Weirdly, the film is most faithful to the poem when it fails most as a movie, at least by normal Hollywood standards. When the script veers from topic to topic, character to character, event to event, digression to digression, it apes the poem's methods, following the course of a relentless fate without trying to understand it. When the film manufactures all-new, no-loose-ends explanations for events, as when Beowulf's eventual bane turns out to be the spawn of his youthful encounter with a digitized Angelina Jolie (cast, incredibly, to play Grendel's "hag" and "hell-dam" of a mother, as the poem describes her), it fails utterly to capture what's unique to a Dark Ages epic. The bards who composed "Beowulf" had no place for our cliches of "narrative arc" and "psychological motivation" -- and the poem is all the better for that lack.
That's because reading "Beowulf" takes us to a new place, where people think about the world and its stories in terms that don't make sense to us. That's why it takes a year and more to come to terms with it (at least in Anglo-Saxon) and why the effort's worth it.
I don't buy the tired old cliche that "Beowulf" is great because it touches universal themes. What's great is that it isn't universal; that it's its own thing; that its bards managed to build a world for us that's so complete a package, in its verse and tale and coloring, that we can still get lost in it all these centuries later. Whereas watching the movie leaves us absolutely in the place and present where we started out. It's just "Die Hard" in chain mail.
Don't get me wrong. I'm a big fan of "Die Hard" and "Spider-Man" and even trashier fare. (Did someone just say "X-Men III"?) It's just that I'm also a fan of "Beowulf" as something very different from all that -- as a work that truly makes you put yourself into the skin of an ancient Germanic marauder. What could be more thrilling than that?
In all their many interviews, it's clear that the creators of the film could barely stomach the strange "Beowulf" they started out with. They didn't dare imagine that, even with a little cinematic help, their audience might ever come to terms with its foreignness. Instead, they had to bring the poem fully "up to date" and make it easily digestible.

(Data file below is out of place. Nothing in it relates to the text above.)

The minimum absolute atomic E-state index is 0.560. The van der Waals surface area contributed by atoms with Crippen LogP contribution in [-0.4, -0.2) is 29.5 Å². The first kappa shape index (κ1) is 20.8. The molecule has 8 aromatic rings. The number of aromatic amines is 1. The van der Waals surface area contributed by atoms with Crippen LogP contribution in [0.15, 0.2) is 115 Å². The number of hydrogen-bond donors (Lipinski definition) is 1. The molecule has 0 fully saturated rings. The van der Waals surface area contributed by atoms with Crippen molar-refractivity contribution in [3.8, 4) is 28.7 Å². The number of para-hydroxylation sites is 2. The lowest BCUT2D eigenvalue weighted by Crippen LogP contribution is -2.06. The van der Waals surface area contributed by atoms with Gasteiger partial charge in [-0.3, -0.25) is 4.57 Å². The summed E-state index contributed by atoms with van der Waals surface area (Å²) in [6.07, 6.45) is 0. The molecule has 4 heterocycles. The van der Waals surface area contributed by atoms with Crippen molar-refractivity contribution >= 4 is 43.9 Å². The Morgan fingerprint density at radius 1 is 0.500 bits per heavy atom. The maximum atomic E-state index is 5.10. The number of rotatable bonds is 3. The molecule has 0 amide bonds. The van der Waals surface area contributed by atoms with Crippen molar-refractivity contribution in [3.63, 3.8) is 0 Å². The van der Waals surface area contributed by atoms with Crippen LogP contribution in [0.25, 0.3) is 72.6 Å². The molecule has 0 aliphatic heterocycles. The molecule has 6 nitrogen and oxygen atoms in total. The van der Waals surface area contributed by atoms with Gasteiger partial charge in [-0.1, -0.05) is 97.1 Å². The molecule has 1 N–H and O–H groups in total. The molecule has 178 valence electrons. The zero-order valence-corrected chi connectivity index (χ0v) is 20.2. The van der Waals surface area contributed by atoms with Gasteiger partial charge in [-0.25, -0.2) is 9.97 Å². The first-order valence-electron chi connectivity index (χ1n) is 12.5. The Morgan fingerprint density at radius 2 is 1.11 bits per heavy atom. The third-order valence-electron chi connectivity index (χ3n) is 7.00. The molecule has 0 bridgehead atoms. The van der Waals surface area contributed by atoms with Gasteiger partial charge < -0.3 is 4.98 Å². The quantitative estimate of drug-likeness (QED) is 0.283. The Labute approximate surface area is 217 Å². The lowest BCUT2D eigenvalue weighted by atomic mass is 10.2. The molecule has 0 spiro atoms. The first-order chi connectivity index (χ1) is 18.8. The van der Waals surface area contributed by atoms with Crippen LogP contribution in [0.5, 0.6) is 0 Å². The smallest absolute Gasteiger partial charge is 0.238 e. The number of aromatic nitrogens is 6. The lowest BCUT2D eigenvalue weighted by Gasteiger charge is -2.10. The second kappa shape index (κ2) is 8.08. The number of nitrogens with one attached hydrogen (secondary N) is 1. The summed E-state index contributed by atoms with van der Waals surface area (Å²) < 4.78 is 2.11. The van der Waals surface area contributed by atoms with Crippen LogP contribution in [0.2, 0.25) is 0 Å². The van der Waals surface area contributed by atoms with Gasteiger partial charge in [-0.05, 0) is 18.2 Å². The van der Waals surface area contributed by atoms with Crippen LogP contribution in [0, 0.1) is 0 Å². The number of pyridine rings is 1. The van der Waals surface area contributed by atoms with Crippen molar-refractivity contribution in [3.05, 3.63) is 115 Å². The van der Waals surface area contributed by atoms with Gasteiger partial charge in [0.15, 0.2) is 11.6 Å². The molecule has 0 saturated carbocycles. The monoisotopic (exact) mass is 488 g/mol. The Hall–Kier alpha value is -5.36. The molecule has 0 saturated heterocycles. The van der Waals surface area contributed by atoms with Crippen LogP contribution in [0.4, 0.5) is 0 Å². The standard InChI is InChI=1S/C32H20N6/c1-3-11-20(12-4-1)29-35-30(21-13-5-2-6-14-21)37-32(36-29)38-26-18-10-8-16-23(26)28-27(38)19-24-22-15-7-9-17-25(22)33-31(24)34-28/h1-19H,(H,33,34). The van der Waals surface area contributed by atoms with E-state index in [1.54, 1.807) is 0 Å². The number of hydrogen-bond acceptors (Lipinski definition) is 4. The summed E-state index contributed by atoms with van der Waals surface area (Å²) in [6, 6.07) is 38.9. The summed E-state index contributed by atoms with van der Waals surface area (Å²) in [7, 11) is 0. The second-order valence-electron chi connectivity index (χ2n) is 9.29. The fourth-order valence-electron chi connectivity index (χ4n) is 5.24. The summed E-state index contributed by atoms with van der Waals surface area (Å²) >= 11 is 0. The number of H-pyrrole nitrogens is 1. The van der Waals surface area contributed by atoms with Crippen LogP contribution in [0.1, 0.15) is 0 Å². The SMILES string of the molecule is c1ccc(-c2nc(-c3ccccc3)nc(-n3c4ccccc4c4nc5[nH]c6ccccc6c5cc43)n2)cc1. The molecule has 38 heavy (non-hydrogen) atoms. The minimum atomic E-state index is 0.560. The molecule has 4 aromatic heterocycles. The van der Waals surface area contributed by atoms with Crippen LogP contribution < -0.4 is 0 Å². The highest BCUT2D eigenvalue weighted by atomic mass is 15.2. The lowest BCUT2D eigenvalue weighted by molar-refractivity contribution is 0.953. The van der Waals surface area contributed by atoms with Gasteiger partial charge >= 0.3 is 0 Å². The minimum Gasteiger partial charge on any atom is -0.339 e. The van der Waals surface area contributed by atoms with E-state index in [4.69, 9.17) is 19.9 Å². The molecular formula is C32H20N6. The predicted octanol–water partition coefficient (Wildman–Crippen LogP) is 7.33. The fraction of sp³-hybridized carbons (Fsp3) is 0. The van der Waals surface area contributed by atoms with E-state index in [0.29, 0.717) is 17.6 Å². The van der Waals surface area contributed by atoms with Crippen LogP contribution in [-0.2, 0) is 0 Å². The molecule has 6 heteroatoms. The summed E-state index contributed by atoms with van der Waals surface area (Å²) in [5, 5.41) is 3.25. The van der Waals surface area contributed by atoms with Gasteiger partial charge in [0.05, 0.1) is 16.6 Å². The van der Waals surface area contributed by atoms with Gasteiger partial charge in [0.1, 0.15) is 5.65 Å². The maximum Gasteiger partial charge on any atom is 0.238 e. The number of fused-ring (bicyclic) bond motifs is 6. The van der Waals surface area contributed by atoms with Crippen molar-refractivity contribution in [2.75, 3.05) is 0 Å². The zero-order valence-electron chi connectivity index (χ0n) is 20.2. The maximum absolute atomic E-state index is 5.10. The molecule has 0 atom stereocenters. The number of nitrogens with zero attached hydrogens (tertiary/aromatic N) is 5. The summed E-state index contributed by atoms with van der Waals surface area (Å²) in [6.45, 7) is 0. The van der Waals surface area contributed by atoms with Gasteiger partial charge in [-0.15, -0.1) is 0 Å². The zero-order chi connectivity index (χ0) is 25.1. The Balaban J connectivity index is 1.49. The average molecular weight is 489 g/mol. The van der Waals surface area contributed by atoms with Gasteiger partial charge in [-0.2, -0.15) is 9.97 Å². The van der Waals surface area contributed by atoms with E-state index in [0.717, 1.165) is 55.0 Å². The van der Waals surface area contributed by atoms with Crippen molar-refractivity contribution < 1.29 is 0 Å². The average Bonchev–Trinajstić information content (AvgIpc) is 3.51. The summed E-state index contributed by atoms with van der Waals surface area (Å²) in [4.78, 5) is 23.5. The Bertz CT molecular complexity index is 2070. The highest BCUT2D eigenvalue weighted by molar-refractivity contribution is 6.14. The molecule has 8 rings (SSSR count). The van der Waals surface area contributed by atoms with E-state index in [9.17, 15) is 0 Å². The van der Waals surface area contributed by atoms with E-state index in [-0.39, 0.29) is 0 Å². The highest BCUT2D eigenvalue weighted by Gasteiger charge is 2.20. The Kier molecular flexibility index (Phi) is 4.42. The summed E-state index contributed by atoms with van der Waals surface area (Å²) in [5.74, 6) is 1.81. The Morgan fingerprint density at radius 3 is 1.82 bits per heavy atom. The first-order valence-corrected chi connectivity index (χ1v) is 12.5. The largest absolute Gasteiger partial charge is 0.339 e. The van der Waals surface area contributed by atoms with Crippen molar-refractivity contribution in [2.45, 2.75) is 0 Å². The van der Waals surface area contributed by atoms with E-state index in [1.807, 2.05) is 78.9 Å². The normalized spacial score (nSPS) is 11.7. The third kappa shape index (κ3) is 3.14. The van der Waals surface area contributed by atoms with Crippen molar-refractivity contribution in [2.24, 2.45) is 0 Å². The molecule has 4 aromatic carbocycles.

My own first encounter with "Beowulf" came as a kid, in a surprisingly uncleaned-up version from "The Golden Treasury of Myths and Legends." I still think the spare modernism of the book's images, hand-drawn by the great American illustrators Alice and Martin Provensen, comes closer to capturing the intensity of the ancient original than the $150 million movie's industrial light and magic ever does.
At McGill, Prof. Martin Puhvel was Beowulf's accomplice in torturing me. Puhvel had the voice and build of a bear, along with the general demeanor of an unusually misanthropic berserker. (One rumor among his students -- at least the three of us dumb enough to stick around after the first week of class -- was that, on winter nights, Puhvel could be spotted hunting in the suburban woods of Montreal. With a crossbow. Another was that he had gotten out of his native Estonia, just across the Baltic from Beowulf's homeland, on a wrestling scholarship.)
Puhvel didn't recite"Beowulf" the way an actor might, drawing out the drama so as to camouflage the demands of its verse. He intoned it, in his Viking-accented Anglo-Saxon, line after line, page after page, class after class, as though "Beowulf" the poem, like Beowulf the hero, were a force of nature that could only be borne, not fought or ever overcome. Or as though its verse were a path through a dark wood where the only outlet would be found by plunging forward, but would be sure to land us somewhere absolutely new and strange.